For Flying Aces' QB Rayjohn Ramsey, fun is a part of the process

Flying Aces' Rayjohn Ramsey drops back as he looks for a receiver against North Texas Savages at the Stride Bank Center Saturday, June 1, 2019. (Bonnie Vculek / Enid News & Eagle)

ENID — Rayjohn Ramsey is just having fun during his rookie season of professional indoor football.

“This is different from (outdoor football), but it's actually fun,” the Flying Aces quarterback said at Thursday’s practice at Stride Bank Center as the team prepared for its 7 p.m. Saturday game against Duke City. “It’s a fun environment. I'm having a great time.”

Between questions, Ramsey laughs as the Flying Aces' offense tries to practice without him. Save for a back-corner touchdown pass, throws from temporary passers like receiver Josh Stewart are far from accurate.

“Yeah,” Ramsey said. “This team likes to have fun.”

Now that he’s actually playing in games as the Flying Aces starting quarterback instead of watching from the bench, fun is all that Ramsey’s having. And he’s enjoying every minute of it.

Just playing ball

Fun has always been the driver of Ramsey’s success and comfort when times were tough. Before his family moved to San Antonio, Texas, Ramsey grew up in a “tough neighborhood” in Dayton, Ohio.

Shootings were routine in Ramsey’s neighborhood. When asked to describe what his life was like, Ramsey paused.

“That’s a tough question,” he said. “I’m not even sure. Everyone has their own problems and issues … That’s one thing me and my family never talked about outside of the family. We kept it in-house. I really don’t even know how to answer that.”

So, how does somebody have fun in that environment?

“We played ball,” Ramsey answered.

With parents never too far away, Ramsey played football “all the time” until the street lights came on. When his family moved to San Antonio, where they had additional family, Ramsey and his brother set a goal.

“(We) wanted to play football and get scholarships,” he said. “And we did that.”

A new driver

Ramsey plays as hard as he works.

“He calls me every day and says, ‘What time are we watching film?’” Flying Aces head coach and team president Richard Davis said. “He doesn’t rely on me to call him. His work ethic leads the way and his preparation is fantastic.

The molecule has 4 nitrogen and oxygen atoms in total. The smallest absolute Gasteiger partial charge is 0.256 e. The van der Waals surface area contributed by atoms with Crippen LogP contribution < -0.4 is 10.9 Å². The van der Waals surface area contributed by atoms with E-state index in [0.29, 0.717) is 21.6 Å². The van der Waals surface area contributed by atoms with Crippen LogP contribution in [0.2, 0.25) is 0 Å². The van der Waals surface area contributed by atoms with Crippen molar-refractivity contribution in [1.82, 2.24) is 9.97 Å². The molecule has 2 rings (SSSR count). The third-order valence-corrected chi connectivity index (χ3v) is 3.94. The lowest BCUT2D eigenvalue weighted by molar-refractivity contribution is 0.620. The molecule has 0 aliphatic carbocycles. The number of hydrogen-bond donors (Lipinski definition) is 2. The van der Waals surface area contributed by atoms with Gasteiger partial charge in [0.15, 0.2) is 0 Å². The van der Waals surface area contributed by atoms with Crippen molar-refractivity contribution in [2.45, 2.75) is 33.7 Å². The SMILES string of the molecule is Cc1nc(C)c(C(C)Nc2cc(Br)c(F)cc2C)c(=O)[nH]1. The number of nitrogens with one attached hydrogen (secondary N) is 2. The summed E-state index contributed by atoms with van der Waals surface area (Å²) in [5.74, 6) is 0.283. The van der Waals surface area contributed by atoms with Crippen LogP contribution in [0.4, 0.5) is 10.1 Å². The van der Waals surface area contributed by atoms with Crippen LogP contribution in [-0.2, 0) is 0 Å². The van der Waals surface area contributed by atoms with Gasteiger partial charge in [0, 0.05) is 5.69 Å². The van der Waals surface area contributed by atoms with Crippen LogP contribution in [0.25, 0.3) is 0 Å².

“Those are the things you really don’t know until a dude gets into the driver’s seat.”

Ramsey is the third man in the driver’s seat of the Flying Aces offense this season. The prior two quarterbacks, Joshua Floyd Jr. and Malik Watson, are no longer with the team. Oklahoma went with one active quarterback during the first three weeks of the season, a roster norm in the Champions Indoor Football league.

Through the first three weeks of the year, Ramsey sat behind Floyd and learned about the indoor game from the sidelines as he watched Floyd play. Once he got into the driver seat himself, Ramsey took off.

Through three weeks, Ramsey racked up a team-leading 758 passing yards and averaged 252 yards per game, second-best in the league. He also threw 10 touchdowns and just two interceptions in 141 passing attempts during that stretch.

During last week’s exhibition game against the North Texas Savages, a 52-6 win, Ramsey threw for 181 yards and three touchdowns. His deflection of praise is just as impressive as his stat line.

“All I’m doing is calling the play and getting the ball to the right guys,” he said. “They do the rest after that, honestly.”

Finding a solution

The Flying Aces (2-7) only two wins this season have come by forfeit against the now-defunct Texas Revolution.

Ramsey doesn’t sugarcoat the Flying Aces’ struggles — “we didn’t finish a few games” — but he knows Oklahoma will eventually figure out how to get to a win.

It’s the kind of mindset that helps Ramsey deal with his dyslexia, a condition that makes it difficult for him to read or type, but fails to affect how he studies football.

“I’m just a visual learner, mostly,” he said. “If I'm seeing it over and over again, I'm comfortable with it.”

For Ramsey, a math major from East Central University, winning in football is like solving a math problem.

“With math, you can get three lines and be done or you can fill up a whole paper (solving the problem),” Ramsey said. “It doesn’t matter how you get the answer, as long as you get the answer … Football is just being patient. Sitting there, taking the time, watching film, after film, after film.”

Often, when he does find the solution, Ramsey is quick to celebrate the process rather than the result, like when he throws a touchdown pass.

“He will celebrate that we found that (opening) in our game plan,” Davis said. “You just don’t get that very often. He’s a celebrator of the process. Not the result. That’s what coaches look for. Invest in the process and the results will follow. I think we’re starting to see that.”

The Flying Aces have their first of two opportunities at home in the next two weeks to get their first on-field win, but face one of the top teams in the CIF Saturday night. The Duke City Gladiators (6-3) defeated Oklahoma 71-6 in Week 3.

However, Duke City will not just face a new quarterback, but virtually a new team. Only six players from that meeting remain on the Oklahoma roster.

“We’re a whole different team and the last couple of games, we’ve been pretty solid,” Ramsey said.

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